About Pamukkale Turkey
One of the most familiar images of Turkey is of the gleaming white calcium formations (travertines) of Pamukkale (pah-MOO-kah-leh), 19km north of Denizli. From a distance these form a white scar on the side of a ridge. As you come closer, they take on a more distinct shape, giving credence to the name, which means 'cotton castle.'
Pamukkale was formed when warm calcium-rich mineral water cascaded över the cliff edge, cooling and depositing its calcium in the process. The calcium built natural shelves, pools and stalactites in which tourists delighted to splash and soak. The Romans built a large spa city, Hierapolis, above the travertines to take advantage of the water's curative povvers, and in the 1960s through the 1980s modem hotels were built on the ridge to serve visitors. So special was Pamukkale that UNESCO de-clared it a world heritage site.
The tourist boom of the 1990s brought so many tourists to Pamukkale that the trav-ertines and water supply were threatened. A conservation plan is now being carried out: the hotels have been demolished, and the travertine pools have been closed in order to preserve them. it is not yet ciear whether or not a few of the pools will be re-opened in the ftıture.
Without the pools, why go to Pamukkale? Well, the travertines are just as beautiful and interesting when seen from a distance, and the ruins of Hierapolis stili as impres-sive. Pamukkale also makes a good base for day trips to Afrodisias and Laodikya. Pen-sion owners organise picnic excursions to Ağlayan Kayalar, a waterfall at Sakızcılar between Denizli and Çal for about US$20 per person. The village is also well stocked with small family run pensions and hotels, most with their own pools and perfect for a few days of gentle relaxation.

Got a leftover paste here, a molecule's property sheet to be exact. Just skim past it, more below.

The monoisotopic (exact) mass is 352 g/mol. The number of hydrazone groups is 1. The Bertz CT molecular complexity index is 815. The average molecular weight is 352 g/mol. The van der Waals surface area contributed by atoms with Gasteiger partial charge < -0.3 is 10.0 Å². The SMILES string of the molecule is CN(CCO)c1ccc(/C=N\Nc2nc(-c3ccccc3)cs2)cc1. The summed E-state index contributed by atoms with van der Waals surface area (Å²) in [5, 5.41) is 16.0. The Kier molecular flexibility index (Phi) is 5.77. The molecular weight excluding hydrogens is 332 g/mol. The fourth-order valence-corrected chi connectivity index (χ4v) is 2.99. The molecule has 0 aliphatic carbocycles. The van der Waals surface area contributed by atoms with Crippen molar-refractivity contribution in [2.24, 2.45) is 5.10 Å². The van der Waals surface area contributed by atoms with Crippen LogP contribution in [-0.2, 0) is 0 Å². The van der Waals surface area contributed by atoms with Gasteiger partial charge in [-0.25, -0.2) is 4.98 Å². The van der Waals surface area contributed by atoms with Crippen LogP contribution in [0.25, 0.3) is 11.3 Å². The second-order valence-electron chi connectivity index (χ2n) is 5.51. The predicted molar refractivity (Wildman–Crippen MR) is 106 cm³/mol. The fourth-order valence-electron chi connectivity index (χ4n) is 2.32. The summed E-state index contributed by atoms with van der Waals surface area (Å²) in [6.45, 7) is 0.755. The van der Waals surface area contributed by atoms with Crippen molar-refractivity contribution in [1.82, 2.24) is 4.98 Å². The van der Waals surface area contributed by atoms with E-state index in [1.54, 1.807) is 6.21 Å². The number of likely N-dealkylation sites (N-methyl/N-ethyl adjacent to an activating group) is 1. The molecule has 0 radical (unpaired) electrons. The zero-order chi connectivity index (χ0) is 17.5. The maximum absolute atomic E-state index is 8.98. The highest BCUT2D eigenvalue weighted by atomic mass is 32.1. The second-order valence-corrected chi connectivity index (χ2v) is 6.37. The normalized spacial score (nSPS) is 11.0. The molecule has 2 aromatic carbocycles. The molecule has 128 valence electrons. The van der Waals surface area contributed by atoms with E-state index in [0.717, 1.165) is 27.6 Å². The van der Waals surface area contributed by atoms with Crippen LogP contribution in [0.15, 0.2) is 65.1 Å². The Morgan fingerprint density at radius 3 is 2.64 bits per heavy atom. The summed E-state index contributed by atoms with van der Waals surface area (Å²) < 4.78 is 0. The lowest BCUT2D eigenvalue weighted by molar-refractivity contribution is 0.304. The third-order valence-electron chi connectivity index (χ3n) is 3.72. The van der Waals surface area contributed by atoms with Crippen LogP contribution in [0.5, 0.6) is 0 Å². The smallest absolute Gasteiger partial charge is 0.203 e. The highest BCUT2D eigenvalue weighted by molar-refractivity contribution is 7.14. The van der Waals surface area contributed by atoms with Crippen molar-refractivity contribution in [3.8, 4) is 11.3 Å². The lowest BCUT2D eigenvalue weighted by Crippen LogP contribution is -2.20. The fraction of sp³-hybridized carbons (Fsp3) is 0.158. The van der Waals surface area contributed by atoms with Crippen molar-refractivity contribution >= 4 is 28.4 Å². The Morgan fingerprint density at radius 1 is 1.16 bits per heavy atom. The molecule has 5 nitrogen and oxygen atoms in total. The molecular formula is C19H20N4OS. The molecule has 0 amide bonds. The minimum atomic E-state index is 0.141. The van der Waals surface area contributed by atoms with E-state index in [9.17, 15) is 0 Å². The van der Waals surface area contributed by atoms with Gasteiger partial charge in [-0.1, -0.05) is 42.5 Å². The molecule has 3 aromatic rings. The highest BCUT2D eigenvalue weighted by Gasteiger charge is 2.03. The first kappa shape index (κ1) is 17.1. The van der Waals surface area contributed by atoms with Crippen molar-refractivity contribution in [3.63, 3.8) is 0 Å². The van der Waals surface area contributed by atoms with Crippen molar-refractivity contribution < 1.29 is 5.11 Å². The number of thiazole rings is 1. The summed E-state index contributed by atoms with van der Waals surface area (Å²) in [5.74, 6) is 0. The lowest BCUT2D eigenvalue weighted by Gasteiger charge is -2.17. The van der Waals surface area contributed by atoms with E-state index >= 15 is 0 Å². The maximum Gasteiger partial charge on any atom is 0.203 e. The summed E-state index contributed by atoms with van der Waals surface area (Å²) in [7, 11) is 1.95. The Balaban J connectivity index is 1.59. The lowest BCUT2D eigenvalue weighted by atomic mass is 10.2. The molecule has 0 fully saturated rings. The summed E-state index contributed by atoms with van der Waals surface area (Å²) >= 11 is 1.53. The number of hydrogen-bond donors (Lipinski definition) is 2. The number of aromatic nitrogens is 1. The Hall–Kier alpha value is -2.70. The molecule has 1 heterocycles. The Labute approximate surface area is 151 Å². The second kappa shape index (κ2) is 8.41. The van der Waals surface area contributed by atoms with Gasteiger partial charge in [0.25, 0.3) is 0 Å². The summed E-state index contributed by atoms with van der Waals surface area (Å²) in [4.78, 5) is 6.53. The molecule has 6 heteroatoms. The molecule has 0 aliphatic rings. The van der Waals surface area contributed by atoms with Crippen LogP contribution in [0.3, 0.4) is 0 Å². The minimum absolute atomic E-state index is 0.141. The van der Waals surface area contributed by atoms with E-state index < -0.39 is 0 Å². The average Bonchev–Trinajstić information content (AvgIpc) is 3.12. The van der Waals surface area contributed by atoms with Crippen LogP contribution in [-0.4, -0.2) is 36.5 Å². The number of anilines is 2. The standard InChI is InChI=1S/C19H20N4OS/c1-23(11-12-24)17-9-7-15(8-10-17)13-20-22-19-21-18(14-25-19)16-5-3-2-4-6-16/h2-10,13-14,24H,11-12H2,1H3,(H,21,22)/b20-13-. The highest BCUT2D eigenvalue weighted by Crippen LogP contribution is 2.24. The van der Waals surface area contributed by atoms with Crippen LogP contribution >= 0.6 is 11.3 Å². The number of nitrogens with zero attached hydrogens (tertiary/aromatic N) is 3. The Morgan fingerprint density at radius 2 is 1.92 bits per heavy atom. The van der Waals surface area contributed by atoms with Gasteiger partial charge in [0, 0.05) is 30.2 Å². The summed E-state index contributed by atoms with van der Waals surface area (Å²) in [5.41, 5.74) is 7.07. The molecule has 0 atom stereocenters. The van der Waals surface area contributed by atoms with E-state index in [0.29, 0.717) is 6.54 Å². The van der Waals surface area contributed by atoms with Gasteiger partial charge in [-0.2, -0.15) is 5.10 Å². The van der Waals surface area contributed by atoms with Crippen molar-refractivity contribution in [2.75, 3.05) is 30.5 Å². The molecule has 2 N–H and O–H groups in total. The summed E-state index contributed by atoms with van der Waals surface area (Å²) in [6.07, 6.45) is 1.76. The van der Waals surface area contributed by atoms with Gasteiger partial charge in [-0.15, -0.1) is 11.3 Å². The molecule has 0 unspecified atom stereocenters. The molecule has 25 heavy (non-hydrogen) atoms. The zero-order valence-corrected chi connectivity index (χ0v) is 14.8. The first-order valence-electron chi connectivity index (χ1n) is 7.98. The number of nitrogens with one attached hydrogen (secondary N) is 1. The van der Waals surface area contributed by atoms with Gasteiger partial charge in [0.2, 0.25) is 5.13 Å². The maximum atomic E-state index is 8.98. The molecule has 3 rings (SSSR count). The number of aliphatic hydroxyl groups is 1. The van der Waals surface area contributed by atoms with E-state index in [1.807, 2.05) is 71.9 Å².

Pamukkale and Hierapolis now constitute a national park with formal entrances and visitor centres on the northern and southern sides. To the west, at the base of the travertine ridge, is Pamukkale town, once a farming village but now a small town with dozens of lodging and dining places.
About 5km west of the northern entrance is the village of Karahayıt where you'll fınd most of the luxury hotel development.
Cars can reach the southern entrance oT the national park via Pamukkale town (2km), or the northern entrance via Pamukkale town or Karahayıt. It's a short walk from the güney girişi (southern entrance) to the centre of the site, but 2.5km from the kuzey girişi (northern entrance).
Pamukkale Tourism Information Office
Although Pamukkale has a Tourism Information Office (fax 258-272 2077) on the plateau, it sees its business solely in terms of selling visitors the same books and postcards they could buy outside. There's also a PTT, souvenir shops, a museum and a first aid post. Pamukkale's postal code is 20210.
it costs US$5 to enter the national park, plus US$3 to park a car. The site is reput-edly open 24 hours a day which means you can visit for sunrise and sunset.
At the time of writing you can stili swim in the beautiful pool at the Pamukkale Motel, with its submerged fragments of fluted marble columns. A two-hour dip costs US$6 (children half price), but they rarely check your pass so you may be able to stretch it out a bit. A safe box for your be-longings costs another US$4.